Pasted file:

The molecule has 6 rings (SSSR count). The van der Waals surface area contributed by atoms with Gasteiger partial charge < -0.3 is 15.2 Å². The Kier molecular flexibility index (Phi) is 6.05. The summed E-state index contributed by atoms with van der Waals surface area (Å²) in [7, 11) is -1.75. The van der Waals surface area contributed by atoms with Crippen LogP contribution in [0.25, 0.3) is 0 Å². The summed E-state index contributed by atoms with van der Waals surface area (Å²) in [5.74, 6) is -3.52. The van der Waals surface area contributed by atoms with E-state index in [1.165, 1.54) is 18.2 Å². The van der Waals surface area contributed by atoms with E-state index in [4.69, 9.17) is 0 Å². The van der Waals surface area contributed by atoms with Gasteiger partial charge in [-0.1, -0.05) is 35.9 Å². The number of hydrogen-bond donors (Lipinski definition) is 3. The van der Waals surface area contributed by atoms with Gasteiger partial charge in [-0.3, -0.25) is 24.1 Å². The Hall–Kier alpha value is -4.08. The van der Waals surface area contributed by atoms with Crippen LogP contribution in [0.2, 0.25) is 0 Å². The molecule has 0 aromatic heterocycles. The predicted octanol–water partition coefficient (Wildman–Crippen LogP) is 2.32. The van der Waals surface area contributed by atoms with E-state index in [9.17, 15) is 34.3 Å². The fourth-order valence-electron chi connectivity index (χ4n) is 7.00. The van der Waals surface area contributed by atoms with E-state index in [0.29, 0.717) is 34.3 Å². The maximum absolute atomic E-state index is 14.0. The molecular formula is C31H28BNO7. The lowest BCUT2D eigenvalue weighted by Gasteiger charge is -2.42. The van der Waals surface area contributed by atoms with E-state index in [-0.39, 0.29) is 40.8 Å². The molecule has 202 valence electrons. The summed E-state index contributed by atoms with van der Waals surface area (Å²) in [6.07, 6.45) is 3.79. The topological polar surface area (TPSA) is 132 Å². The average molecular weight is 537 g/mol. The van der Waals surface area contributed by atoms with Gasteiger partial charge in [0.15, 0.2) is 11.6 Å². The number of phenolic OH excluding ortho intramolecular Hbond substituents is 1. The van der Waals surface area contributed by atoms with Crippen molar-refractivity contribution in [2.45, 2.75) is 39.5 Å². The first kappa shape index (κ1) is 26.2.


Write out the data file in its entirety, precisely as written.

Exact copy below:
The molecule has 6 rings (SSSR count). The van der Waals surface area contributed by atoms with Gasteiger partial charge < -0.3 is 15.2 Å². The Kier molecular flexibility index (Phi) is 6.05. The summed E-state index contributed by atoms with van der Waals surface area (Å²) in [7, 11) is -1.75. The van der Waals surface area contributed by atoms with Crippen LogP contribution in [0.25, 0.3) is 0 Å². The summed E-state index contributed by atoms with van der Waals surface area (Å²) in [5.74, 6) is -3.52. The van der Waals surface area contributed by atoms with E-state index in [1.165, 1.54) is 18.2 Å². The van der Waals surface area contributed by atoms with E-state index in [4.69, 9.17) is 0 Å². The van der Waals surface area contributed by atoms with Gasteiger partial charge in [-0.1, -0.05) is 35.9 Å². The number of hydrogen-bond donors (Lipinski definition) is 3. The van der Waals surface area contributed by atoms with Gasteiger partial charge in [-0.3, -0.25) is 24.1 Å². The Hall–Kier alpha value is -4.08. The van der Waals surface area contributed by atoms with Crippen LogP contribution in [0.2, 0.25) is 0 Å². The molecule has 0 aromatic heterocycles. The predicted octanol–water partition coefficient (Wildman–Crippen LogP) is 2.32. The van der Waals surface area contributed by atoms with E-state index in [9.17, 15) is 34.3 Å². The fourth-order valence-electron chi connectivity index (χ4n) is 7.00. The van der Waals surface area contributed by atoms with E-state index in [0.29, 0.717) is 34.3 Å². The maximum absolute atomic E-state index is 14.0. The molecular formula is C31H28BNO7. The lowest BCUT2D eigenvalue weighted by Gasteiger charge is -2.42. The van der Waals surface area contributed by atoms with E-state index in [-0.39, 0.29) is 40.8 Å². The molecule has 202 valence electrons. The summed E-state index contributed by atoms with van der Waals surface area (Å²) in [6.07, 6.45) is 3.79. The topological polar surface area (TPSA) is 132 Å². The average molecular weight is 537 g/mol. The van der Waals surface area contributed by atoms with Gasteiger partial charge in [0.15, 0.2) is 11.6 Å². The number of phenolic OH excluding ortho intramolecular Hbond substituents is 1. The van der Waals surface area contributed by atoms with Crippen molar-refractivity contribution in [2.45, 2.75) is 39.5 Å². The first kappa shape index (κ1) is 26.2.